Elementor – these are probably the nicest sites on the market. The authors are fighting every update to make it faster and faster. Apparently, it’s pretty cool, I haven’t had a chance to dive into Elementor yet. I only follow a few developer blogs, and there isn’t a day there when someone doesn’t complain about the optimization… so I’ll reheat the topic in a few updates (months).
What does a WordPress theme test look like?
As I mentioned, most websites test them just to test them. Actually, I don’t know if you can call it testing or clickbait. A reliable test of WordPress themes in my opinion means that I will install each of these themes at my place. Separately, of course. No boosters, meaning they are bare themes, no cache plugins, minify, etc. WordPress installation is also standard – I don’t use any performance-enhancing tricks. Hosting is LiteSpeed, PHP version 7.4.14. max_input_vars parameter set to 5000 – this will ensure smooth operation with any modern WordPress installation. WP Memory Limit is 512MB.
I will do the test twice. Twice on GT Metrix, twice on Pingdom and twice on PageSpeed Insights. The result should be similar because I don’t use cache. Test from the closest location. Let’s start with a test of bare WordPress sites.
WordPress theme test in the blank?
And what does the theme look like blank? Well, it’s a virtually blank page containing the standard theme settings, a demo Hello World entry, and standard formatting. There are no images and no additional scripts or content. It looks more or less like this:
It’s not crazy is it? None of us can imagine having such a website. So on empty, every theme should be running like crazy. And it almost does. Green is nice.
Seeing the test results above probably has you wondering about a few terms/abbreviations. I’m already explaining!
Performance – performance score including Lighthouse test along with custom GTMetrix audits, analysis options, browsers and hardware specifications;
Structure – an indicator of how well a website is structured for optimal performance;
LCP – Largest Contentful Paint is a measure of how long it takes for the largest content element (such as a header image or header text) on a page to become visible to visitors. For a good user experience, aim for an LCP of 1.2 seconds or less.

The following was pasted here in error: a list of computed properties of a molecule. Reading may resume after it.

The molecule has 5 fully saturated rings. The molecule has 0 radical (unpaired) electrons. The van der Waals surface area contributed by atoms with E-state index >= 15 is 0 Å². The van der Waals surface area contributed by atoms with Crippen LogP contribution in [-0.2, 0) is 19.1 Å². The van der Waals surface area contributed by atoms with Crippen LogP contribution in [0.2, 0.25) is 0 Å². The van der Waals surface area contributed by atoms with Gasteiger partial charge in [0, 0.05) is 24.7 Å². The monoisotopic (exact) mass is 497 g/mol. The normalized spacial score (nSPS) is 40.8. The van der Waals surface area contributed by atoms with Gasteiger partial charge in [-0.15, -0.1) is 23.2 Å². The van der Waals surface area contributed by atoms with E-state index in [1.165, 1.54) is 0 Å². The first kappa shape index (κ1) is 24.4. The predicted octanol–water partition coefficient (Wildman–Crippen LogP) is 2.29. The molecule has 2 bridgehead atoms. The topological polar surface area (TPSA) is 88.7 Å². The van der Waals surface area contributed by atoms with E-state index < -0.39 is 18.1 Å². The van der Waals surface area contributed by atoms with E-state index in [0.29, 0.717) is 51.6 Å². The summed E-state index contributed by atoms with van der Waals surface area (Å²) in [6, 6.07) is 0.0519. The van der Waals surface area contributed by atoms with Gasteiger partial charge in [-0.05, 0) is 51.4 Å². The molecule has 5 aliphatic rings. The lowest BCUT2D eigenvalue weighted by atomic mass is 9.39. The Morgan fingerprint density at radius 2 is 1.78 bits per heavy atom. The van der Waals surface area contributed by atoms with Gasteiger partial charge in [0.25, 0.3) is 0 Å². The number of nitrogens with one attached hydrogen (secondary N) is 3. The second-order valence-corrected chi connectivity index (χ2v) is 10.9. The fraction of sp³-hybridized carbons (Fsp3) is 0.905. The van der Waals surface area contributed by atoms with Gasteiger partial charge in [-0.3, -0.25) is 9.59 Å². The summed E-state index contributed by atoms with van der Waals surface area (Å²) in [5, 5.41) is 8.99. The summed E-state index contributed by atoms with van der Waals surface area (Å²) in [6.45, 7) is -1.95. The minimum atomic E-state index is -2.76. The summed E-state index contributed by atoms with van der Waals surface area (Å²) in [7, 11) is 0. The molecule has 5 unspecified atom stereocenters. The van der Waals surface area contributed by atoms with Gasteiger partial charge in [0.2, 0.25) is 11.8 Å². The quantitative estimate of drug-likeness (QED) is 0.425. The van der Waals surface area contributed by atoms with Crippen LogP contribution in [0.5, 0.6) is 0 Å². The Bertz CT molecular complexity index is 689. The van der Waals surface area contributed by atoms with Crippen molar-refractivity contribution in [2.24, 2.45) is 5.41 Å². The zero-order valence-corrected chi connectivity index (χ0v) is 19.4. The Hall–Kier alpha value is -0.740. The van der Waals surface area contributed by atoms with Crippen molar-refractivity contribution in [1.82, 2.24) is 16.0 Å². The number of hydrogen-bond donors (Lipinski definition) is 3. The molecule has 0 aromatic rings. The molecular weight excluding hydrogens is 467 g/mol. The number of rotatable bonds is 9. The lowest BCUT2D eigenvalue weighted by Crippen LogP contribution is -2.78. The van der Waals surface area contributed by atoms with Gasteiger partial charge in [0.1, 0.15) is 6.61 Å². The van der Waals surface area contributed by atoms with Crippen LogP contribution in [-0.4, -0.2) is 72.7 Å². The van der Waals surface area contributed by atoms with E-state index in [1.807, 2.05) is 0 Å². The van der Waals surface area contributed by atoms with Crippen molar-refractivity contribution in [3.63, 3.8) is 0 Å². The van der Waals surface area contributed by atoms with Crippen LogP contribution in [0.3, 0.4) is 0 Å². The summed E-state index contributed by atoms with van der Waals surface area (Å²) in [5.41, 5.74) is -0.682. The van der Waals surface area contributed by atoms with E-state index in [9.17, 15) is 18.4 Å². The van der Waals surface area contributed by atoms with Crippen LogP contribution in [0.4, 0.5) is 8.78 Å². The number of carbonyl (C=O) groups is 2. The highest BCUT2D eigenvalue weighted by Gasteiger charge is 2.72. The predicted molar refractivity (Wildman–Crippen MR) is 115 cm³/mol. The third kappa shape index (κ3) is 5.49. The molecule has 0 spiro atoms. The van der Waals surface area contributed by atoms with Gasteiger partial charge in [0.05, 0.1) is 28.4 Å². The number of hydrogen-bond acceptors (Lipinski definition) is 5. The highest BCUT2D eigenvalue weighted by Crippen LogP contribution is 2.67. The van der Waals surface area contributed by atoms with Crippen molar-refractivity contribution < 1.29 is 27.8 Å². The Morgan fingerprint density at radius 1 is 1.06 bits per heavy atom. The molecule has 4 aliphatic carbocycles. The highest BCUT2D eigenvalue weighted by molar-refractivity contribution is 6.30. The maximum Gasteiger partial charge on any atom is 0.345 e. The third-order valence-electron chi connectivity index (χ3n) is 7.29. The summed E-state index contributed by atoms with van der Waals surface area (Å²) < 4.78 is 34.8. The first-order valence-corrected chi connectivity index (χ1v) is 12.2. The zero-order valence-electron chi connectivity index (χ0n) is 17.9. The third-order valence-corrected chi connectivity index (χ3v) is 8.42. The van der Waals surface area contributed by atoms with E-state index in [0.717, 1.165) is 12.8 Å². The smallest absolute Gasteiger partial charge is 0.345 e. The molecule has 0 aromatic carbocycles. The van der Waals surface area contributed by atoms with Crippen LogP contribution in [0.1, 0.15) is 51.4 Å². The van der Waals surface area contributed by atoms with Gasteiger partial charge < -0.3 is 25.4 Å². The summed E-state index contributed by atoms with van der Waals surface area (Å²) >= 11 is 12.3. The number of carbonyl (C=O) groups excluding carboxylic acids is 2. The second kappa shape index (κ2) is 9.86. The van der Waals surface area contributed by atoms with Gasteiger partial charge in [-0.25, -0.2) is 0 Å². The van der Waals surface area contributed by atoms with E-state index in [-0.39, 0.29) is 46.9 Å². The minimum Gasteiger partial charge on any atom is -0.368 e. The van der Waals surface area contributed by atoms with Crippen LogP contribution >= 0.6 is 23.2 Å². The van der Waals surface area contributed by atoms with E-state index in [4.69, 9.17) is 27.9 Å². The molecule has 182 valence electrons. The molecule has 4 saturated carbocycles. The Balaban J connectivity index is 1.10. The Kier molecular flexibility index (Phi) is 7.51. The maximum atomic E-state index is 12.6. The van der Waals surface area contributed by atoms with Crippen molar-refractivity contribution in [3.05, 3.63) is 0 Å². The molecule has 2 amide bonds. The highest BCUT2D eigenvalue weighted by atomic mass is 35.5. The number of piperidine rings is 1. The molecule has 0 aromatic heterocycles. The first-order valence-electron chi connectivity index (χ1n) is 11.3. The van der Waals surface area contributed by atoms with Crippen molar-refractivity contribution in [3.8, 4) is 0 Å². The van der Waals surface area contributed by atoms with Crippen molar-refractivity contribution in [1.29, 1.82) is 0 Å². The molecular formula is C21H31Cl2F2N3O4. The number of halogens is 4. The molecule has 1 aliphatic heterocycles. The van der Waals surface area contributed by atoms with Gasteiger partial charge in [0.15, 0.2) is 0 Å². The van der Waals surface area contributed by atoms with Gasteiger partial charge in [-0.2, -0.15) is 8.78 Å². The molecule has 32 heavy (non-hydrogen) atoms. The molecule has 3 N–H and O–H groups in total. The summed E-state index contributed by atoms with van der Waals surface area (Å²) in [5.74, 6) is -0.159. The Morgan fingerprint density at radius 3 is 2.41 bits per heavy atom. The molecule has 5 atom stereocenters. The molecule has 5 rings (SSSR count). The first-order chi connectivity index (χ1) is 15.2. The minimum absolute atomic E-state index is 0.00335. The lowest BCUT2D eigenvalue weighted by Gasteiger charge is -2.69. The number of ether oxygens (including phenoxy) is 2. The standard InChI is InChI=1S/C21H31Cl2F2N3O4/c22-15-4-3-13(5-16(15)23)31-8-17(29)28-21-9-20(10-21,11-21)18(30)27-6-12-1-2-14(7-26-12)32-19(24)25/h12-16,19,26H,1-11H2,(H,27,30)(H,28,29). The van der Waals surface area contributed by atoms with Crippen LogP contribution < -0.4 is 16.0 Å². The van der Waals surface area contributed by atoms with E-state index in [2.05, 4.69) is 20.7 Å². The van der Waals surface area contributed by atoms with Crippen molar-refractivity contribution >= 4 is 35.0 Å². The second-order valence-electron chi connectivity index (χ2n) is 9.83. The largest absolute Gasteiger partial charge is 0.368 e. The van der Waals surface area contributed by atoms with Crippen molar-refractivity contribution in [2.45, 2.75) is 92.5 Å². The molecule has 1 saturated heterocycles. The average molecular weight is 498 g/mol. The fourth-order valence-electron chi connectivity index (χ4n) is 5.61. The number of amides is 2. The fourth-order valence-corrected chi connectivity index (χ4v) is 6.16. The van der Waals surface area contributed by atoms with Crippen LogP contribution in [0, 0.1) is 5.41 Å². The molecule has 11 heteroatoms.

TBT – Total Blocking Time is how much time is blocked by scripts while the page is loading. For a good user experience, aim for a TBT of 150 milliseconds or less.
CLS – Cumulative Layout Shift indicates which layout changes are seen by visitors during page loading. CLS should be 0.1 or less.
TTFB – Time To First Byte is the total time spent to receive the first byte after the request.
Time – Fully Loaded Time, which is the total time after the last request was captured. In other words, it’s the full page load time.
While we’re on the concepts, it’s still worth mentioning the number of requests and page size. The number of requests is all the images, css, js and other calls that are used on a web page. Size is the size, the size of the page. Both of these parameters the smaller the better.
This is where the apparent divergence begins. The requests and the size of the blank page. The pages are all the same, but the results are different. This is made up of, among other things, the number of additional styles, JS libraries, and add-ons. Obviously the less the better, but take a look at Uncode. On a good day 594.3 KB! Where does it come from? Well, after installing Uncode we are forced to install two plugins – Uncode Core, which provides options to configure the theme and WP Bakery – which is a page builder. These plugins on an empty page are quite a load plus the fact that Uncode is packed with additional JS libraries, thanks to which you can create super-ancient websites.